Since the alphabet was conceived and popularised by the followers of Cyril and Methodius, rather than by Cyril and Methodius themselves, its name does not denote authorship, but rather homage. The name "Cyrillic" often confuses people who are not familiar with the alphabet's history, because it does not identify a country of origin (contrast with "Greek alphabet"). Some call it "Russian alphabet" because Russia is the most populous and influential user of the alphabet. Some Bulgarian intellectuals, notably Stefan Tsanev, have expressed concern over this, and have suggested that the Cyrillic alphabet be called "Bulgarian alphabet" instead, for the sake of historical accuracy.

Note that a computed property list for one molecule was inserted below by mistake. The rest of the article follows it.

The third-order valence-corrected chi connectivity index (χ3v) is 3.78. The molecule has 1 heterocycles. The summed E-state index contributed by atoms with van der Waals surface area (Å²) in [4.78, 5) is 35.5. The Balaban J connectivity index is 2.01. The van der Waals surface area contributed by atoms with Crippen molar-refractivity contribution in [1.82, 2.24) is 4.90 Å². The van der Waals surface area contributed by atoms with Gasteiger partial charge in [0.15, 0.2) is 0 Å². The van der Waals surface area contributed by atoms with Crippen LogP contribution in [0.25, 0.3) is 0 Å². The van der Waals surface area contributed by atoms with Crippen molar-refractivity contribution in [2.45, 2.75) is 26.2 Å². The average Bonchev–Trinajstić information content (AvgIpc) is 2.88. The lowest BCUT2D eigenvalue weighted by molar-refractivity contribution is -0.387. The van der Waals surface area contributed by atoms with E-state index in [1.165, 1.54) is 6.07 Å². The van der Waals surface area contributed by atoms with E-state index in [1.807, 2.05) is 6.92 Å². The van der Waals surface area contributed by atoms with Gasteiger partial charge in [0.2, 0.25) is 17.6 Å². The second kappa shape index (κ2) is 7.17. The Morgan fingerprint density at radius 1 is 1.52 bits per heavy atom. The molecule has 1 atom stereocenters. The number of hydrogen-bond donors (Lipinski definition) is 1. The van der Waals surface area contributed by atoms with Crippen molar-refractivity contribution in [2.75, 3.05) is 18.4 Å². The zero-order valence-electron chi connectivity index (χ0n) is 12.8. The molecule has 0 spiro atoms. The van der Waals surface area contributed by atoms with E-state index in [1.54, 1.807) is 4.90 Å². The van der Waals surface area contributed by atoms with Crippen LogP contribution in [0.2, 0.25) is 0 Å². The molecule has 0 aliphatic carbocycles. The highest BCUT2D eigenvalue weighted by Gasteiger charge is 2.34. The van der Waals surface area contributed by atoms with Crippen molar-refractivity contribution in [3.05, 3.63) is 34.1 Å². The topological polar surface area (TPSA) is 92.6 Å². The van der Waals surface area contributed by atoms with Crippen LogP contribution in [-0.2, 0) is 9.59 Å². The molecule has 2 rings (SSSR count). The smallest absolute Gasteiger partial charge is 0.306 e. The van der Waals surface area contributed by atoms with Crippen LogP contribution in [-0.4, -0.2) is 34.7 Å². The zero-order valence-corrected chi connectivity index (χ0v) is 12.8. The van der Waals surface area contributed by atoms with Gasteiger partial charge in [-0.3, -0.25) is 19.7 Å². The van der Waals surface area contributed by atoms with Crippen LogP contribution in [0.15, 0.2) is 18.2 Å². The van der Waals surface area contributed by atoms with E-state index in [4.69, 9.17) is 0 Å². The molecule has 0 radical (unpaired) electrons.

The Cyrillic alphabet is also known as azbuka, derived from the old names of the first two letters of most variant Cyrillic alphabets.